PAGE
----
- Written by Garry
- Created: 29 April 2015
It’s been a pretty rough week.
An earthquake in Nepal has killed thousands of people. Some estimates expect the death toll to be over 10,000. In Baltimore in the US, there has been rioting in the streets following a protest coinciding with the funeral of a young African-American who passed away in police custody. And this morning Australia woke to the news that Indonesia had enacted the death sentences of Myuran Sukumaran and Andrew Chan overnight. Whatever our opinions on the justice or otherwise of their sentence for drug smuggling, the lack of mercy on the part of the Indonesian criminal justice system, and ultimately on the part of their President Joko Widodo has left many Australians with a chill, if not a bad feeling in the pit of their stomachs.
There’s a lot to be angry about. It seems everywhere we look people are angry about injustice while governments seem utterly incapable of providing any sense of reassurance, justice or even understanding. Last week I was attacked by my own friends for a link I posted to my Facebook wall. Okay, it’s not a death sentence or a death in custody, and in the broad scheme of things no-one, including me, really cares about that one. But there are sure are a lot of angry people out there.
It doesn’t go away either. People get very angry when loved ones die because of involvement with illicit drugs. So we come down hard on the drug trade, which make sense. Then people start applying death sentences, and we get angry about that too. And fair enough. People really should get angry when there’s such obvious perversion of justice with racist overtones as we’ve seen repeatedly in the US this year. At the same time, it seems pretty natural to get angry when people throw an anarchistic riot on the streets in response. What does that achieve? Is there any way out of the whole self-destructive tailspin?
To be honest the ones who really have a something to be angry about are the Nepalese. Thousands are dead, and it’s really no-one’s fault. Certainly not theirs. Whose streets do they riot on? Who do they get to kill in retribution?
Is there a better way to respond to injustice? Surely it’s right to get angry when the innocent suffer, when justice is confounded and mercy is sneered at. But what do we do with that anger? Do we start breaking things in public places? Do we take revenge? That doesn’t really seem to help, but if the alternative is a toothless theoretical boycott or just an emotively worded hashtag trend it’s hard to figure out which one is less effective. It’s all very well to type #IStandForMercy, but if you’d happily wipe ISIS off the face of the planet if you could, or even if you’re just sitting down doing bugger all while you type it, you’re lying. I commend your versatility in sitting, standing and lying simultaneously, but aside from that, is a 140 character declaration of outrage really of any consequence to anything anywhere? At least the rioters in Baltimore are doing something, albeit something needlessly destructive and counterproductive. The anger has to go somewhere.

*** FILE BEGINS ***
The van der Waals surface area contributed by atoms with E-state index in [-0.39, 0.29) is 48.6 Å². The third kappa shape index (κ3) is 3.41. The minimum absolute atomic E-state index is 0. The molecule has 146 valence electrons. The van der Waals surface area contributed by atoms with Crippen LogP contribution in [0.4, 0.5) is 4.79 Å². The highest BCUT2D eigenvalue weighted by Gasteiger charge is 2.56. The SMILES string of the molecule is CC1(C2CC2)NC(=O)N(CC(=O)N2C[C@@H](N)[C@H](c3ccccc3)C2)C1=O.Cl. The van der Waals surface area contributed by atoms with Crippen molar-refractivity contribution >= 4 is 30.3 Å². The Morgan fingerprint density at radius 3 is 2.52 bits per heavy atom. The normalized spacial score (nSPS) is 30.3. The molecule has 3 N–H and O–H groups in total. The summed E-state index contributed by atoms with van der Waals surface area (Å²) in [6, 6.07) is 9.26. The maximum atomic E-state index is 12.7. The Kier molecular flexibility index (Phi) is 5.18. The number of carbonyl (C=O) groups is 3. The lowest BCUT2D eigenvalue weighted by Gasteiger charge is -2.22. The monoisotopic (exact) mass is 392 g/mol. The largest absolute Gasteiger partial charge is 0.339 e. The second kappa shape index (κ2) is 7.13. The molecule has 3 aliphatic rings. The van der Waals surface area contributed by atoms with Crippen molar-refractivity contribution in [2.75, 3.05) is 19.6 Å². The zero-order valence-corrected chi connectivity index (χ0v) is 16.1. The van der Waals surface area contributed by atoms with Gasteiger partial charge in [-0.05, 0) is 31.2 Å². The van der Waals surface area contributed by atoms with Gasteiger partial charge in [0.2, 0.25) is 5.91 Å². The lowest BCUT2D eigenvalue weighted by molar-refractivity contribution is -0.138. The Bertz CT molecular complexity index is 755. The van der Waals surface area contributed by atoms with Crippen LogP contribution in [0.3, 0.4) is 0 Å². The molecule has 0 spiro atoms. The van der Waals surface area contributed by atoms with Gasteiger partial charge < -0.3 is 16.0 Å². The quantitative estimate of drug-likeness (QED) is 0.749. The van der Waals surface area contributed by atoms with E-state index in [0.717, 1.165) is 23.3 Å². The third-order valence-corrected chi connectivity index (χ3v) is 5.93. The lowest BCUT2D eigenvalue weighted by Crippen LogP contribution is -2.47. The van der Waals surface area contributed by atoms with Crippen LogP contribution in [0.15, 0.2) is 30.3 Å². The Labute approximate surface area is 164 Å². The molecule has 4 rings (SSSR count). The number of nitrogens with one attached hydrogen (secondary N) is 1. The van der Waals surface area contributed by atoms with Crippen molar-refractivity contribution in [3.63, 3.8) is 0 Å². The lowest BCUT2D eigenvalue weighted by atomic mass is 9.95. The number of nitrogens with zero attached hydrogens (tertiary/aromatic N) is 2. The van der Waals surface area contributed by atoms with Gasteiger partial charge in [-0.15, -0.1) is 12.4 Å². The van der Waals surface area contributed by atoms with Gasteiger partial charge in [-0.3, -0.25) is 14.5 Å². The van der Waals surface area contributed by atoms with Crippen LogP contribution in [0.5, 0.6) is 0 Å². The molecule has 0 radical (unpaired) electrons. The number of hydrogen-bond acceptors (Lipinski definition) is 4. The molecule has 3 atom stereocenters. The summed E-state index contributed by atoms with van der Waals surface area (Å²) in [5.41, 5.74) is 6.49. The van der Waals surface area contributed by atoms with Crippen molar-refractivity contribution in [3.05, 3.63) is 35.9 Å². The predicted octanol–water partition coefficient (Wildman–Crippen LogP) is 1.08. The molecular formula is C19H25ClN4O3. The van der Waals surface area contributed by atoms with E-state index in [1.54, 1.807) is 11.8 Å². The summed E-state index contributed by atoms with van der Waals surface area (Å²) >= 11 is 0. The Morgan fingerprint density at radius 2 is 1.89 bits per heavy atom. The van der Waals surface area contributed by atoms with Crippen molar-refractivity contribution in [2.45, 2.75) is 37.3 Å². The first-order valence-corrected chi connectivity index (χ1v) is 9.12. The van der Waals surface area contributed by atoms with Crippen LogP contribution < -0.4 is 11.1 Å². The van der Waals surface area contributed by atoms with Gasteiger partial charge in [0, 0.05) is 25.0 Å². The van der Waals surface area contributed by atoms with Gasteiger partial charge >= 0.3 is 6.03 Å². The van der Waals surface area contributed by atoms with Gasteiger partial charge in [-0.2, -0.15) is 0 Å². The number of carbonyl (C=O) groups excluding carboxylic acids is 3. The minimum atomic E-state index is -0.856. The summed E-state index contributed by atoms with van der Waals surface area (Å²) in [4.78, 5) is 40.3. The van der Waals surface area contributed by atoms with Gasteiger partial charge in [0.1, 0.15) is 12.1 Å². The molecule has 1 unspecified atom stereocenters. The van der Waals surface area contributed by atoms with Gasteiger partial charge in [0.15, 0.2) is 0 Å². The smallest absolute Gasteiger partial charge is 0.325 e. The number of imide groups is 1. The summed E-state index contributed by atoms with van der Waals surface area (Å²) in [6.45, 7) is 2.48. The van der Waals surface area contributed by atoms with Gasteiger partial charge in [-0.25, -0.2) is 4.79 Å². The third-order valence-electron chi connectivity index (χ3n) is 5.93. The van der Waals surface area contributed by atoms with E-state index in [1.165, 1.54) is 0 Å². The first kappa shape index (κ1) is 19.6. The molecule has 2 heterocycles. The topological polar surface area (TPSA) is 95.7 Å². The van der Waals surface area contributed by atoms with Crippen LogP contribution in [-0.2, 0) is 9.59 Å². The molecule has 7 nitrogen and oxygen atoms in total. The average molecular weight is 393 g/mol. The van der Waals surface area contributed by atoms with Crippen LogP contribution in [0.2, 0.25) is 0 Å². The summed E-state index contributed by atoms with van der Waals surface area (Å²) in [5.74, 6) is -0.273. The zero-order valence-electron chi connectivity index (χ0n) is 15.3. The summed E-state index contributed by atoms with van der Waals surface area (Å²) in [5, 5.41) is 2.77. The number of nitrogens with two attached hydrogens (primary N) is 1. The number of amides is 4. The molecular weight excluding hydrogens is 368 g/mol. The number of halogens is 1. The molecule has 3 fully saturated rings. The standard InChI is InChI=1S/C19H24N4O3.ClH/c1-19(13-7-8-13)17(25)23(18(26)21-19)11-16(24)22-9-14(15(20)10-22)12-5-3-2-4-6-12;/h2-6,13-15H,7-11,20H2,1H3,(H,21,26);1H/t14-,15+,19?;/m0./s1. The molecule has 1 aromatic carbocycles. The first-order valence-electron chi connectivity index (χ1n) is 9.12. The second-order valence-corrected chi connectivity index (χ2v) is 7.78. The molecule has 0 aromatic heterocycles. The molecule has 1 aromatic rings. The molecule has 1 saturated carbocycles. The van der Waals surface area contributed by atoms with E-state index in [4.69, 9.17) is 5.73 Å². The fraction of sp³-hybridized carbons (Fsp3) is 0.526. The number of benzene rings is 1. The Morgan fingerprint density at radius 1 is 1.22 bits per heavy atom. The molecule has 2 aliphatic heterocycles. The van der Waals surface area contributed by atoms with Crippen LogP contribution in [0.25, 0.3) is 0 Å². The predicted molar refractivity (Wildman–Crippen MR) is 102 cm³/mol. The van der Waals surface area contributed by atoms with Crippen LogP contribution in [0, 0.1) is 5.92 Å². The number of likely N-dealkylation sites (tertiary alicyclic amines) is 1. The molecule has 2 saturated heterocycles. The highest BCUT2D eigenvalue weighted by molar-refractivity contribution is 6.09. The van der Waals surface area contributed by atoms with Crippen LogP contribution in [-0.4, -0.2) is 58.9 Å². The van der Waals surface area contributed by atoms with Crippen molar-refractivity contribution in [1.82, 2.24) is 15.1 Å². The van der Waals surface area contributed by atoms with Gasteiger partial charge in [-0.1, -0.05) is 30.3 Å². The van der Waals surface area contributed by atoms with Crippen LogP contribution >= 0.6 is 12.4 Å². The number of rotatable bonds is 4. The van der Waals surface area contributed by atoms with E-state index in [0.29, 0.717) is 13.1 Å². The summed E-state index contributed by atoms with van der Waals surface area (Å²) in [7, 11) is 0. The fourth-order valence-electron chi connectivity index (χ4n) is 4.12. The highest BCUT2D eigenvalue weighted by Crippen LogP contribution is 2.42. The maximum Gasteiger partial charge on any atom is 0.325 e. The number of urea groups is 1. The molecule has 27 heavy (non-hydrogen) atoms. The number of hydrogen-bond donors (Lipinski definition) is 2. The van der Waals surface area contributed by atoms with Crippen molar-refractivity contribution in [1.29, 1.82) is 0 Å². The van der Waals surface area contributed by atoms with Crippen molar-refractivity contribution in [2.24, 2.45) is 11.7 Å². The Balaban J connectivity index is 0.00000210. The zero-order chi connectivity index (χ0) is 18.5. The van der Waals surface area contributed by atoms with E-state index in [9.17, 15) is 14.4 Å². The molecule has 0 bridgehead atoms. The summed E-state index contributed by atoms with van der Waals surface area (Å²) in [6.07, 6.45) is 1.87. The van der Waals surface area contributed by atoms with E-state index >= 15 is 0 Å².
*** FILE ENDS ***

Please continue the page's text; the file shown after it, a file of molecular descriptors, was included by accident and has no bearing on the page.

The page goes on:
I suppose ideally it should be dissolved in forgiveness, but that’s a pretty tall order when the injustice is rolling on and the death toll is rising. I suppose we could yell at the government about it. Alternatively we could yell at a eucalyptus tree and have a competition to see which was less effective.
I’ve been angry for about six months now. No, there’s nothing in my life that’s really worth yelling about on the same scale as a death sentence or a race riot. On a global scale, my life is pretty fantastic, although the first person to mention the word “privilege” is going to cop an outburst the likes of which not even this highly self-absorbed blog post could forestall.
I’m angry because there’s no justice. There’s no justice for me. There’s none for refugees on Nauru. There’s none for earthquake victims in Kathmandu. I have no idea if there was any for Chan and Sukumaran. I’m pretty sure the rioters in Baltimore don’t feel any justice either, though I’m sure those arrested will feel enough “justice” coming down on them to make up for the rest of us.
I’m angry because there’s no respect. No respect for me. No respect for leaders, or women, or grammar or mercy. No respect for the city or art or fresh fruit or aid workers.
And I’m angry because this city I love is still trying to squeeze the life out of me. One disappointment at a time, I’m having the enthusiasm with which I arrived back home some six ago slowly and methodically crushed.
And it has to go somewhere.
So what did I do? I wrote an utterly inconsequential blog post about it, because 140 characters really doesn’t cut it for the scale of useless blabber I like to work on. Oh and I applied for a job in rural Queensland, largely out of spite. I don’t think that’s going to be of any more or less consequence than a tweet with the hashtag #GarrysBlogDoesntMatter, but at least it won’t require the deployment of armed helicopters.
Garry with 2 Rs